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From |
wgould@stata.com (William Gould) |

To |
statalist@hsphsun2.harvard.edu |

Subject |
Re: st: Missing Values in Matrices |

Date |
Wed, 25 Sep 2002 11:00:12 -0500 |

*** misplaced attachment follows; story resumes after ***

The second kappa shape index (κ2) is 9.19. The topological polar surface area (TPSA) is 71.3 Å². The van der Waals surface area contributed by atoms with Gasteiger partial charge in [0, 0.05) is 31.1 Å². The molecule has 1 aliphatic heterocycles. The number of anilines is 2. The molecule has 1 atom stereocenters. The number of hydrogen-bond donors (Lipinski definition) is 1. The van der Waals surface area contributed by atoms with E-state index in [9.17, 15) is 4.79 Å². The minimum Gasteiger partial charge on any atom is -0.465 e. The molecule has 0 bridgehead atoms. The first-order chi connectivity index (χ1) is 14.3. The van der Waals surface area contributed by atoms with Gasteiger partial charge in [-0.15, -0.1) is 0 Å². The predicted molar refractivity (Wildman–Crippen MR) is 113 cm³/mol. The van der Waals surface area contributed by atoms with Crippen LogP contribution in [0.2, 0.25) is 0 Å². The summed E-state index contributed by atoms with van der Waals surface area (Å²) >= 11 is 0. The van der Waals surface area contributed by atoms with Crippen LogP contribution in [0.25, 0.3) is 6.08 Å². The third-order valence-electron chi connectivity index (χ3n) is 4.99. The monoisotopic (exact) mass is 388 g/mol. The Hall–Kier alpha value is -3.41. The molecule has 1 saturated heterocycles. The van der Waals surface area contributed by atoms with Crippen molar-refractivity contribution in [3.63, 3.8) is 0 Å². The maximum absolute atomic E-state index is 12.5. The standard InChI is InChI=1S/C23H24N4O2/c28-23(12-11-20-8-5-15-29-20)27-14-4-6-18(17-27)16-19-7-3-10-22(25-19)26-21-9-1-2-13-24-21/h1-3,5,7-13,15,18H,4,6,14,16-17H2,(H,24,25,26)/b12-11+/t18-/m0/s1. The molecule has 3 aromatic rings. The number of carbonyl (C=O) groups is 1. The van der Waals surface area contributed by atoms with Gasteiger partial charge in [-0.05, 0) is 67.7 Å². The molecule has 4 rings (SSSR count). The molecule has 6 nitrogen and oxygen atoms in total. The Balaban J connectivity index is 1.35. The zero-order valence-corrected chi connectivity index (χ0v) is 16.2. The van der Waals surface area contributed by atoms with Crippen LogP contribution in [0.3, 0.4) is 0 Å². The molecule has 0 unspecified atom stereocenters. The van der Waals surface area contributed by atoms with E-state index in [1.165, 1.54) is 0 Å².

Roger Newson <roger.newson@kcl.ac.uk>, to a reply I just wrote, asked > What precisely is a NaN? And does it have any connection with missing > values, or with the "magic number" 1e300 mentioned in -[R] tabstat-? I > can't find any reference to NaNs in -[R] matrix define-. Excuse me for using jargon. NaN stands for "Not a Number" as defined by the IEE Standard for Binary Floating Point Arithmetic ANSI/IEE 8754-1985. That standard defines how the coprocessor on your computer works. NaN is a way of encoding missing values, but it is not the one that Stata uses. Were we reimplementing Stata from scratch today, we would probably adopt the NaN standard. This all has to do with the way Stata internally works and you would not care one way or the other, but it probably would simplify our life here a little at StataCorp. When Stata was first implement, this IEEE standard was still not widely accepted, so we developed our own. You need to think back to the time before coprocessors. The C compiler we used to compile Stata used the IEEE standard but Microsoft's BASIC, for instance, used IBM's COMP-3 standard which was in wide use because it was used on the then-popular System/370. With the introduction of the Intel floating-point coprocessors, the IEEE standard did catch on, but the early implementations really did not follow it very carefully. Intel's chips followed the standard, but most people did not have coprocessors and instead software was used to emulate the behavior of the chip. Imulate is a poor choice of words here. Aped was more like it. All of that is cleaned up now, but even as recently as a three or four years ago I remember struggling to deal with different interpretations of the "standard", which is clear enough on what a NaN is but not how it is to be used. The problem arose in Stata's behavior across platforms. Remember, we support Windows, Macintosh, and Unix (lots of them), and there is not agreement among them on what should happen, for instance, when you divide by zero. There is an old tradition called the "exception", which means the computer crashes. Exceptions, however, can be intercepted and you can avoid the crash. Then there is the modern idea of a NaN: divide by zero and you get a NaN, not a crash. In the early days, even after adoptation of the IEEE standard, lots of computers continued to yield exceptions on errors rather than NaNs. I use divide by zero just as an example, but I think the problem was actually exp(x) for x too small, which can lead to an "Underflow exception" (old tradition) or NaN (modern tradition). It does not matter; the point is that we some computers yielding exceptions and others yielding a NaNs, this time because the more "modern" computers were switching over to the NaN idea. So now there is lots of code inside Stata protecting it from both traditions. Whether an exception arises or a NaN, as quickly as Stata can, it maps the result to its own concept of a missing value and handles it from there. How consistent are things nowadays? I really do not know. The protection code inside Stata prevents me from knowing because it so effectively covers up the problem. Now you know more than you ever wanted. -- Bill wgould@stata.com * * For searches and help try: * http://www.stata.com/support/faqs/res/findit.html * http://www.stata.com/support/statalist/faq * http://www.ats.ucla.edu/stat/stata/

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